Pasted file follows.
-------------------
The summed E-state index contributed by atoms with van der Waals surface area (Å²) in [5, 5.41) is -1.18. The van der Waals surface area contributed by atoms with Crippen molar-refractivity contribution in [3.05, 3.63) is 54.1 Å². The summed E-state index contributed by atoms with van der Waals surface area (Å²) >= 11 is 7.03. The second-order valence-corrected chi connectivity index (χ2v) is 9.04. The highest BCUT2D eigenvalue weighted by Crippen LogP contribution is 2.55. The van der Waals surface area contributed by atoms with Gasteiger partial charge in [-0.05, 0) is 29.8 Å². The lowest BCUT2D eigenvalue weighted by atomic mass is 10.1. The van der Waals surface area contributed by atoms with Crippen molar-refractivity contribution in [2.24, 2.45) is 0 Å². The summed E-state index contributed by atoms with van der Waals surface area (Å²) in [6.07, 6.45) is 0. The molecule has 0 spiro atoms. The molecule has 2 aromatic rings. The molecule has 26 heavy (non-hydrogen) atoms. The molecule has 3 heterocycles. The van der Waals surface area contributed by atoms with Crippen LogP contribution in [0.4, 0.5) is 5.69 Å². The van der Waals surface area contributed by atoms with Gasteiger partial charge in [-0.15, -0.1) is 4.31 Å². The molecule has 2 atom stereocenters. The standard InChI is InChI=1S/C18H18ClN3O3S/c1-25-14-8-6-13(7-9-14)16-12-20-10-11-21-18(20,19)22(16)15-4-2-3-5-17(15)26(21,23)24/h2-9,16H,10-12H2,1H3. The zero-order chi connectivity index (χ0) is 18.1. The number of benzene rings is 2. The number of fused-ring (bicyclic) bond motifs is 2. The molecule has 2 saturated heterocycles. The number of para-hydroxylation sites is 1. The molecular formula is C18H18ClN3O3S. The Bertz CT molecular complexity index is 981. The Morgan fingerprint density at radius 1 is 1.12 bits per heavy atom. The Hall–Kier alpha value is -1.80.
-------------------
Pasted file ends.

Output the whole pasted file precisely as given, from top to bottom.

The summed E-state index contributed by atoms with van der Waals surface area (Å²) in [5, 5.41) is -1.18. The van der Waals surface area contributed by atoms with Crippen molar-refractivity contribution in [3.05, 3.63) is 54.1 Å². The summed E-state index contributed by atoms with van der Waals surface area (Å²) >= 11 is 7.03. The second-order valence-corrected chi connectivity index (χ2v) is 9.04. The highest BCUT2D eigenvalue weighted by Crippen LogP contribution is 2.55. The van der Waals surface area contributed by atoms with Gasteiger partial charge in [-0.05, 0) is 29.8 Å². The lowest BCUT2D eigenvalue weighted by atomic mass is 10.1. The van der Waals surface area contributed by atoms with Crippen molar-refractivity contribution in [2.24, 2.45) is 0 Å². The summed E-state index contributed by atoms with van der Waals surface area (Å²) in [6.07, 6.45) is 0. The molecule has 0 spiro atoms. The molecule has 2 aromatic rings. The molecule has 26 heavy (non-hydrogen) atoms. The molecule has 3 heterocycles. The van der Waals surface area contributed by atoms with Crippen LogP contribution in [0.4, 0.5) is 5.69 Å². The van der Waals surface area contributed by atoms with Gasteiger partial charge in [-0.15, -0.1) is 4.31 Å². The molecule has 2 atom stereocenters. The standard InChI is InChI=1S/C18H18ClN3O3S/c1-25-14-8-6-13(7-9-14)16-12-20-10-11-21-18(20,19)22(16)15-4-2-3-5-17(15)26(21,23)24/h2-9,16H,10-12H2,1H3. The zero-order chi connectivity index (χ0) is 18.1. The number of benzene rings is 2. The number of fused-ring (bicyclic) bond motifs is 2. The molecule has 2 saturated heterocycles. The number of para-hydroxylation sites is 1. The molecular formula is C18H18ClN3O3S. The Bertz CT molecular complexity index is 981. The Morgan fingerprint density at radius 1 is 1.12 bits per heavy atom. The Hall–Kier alpha value is -1.80.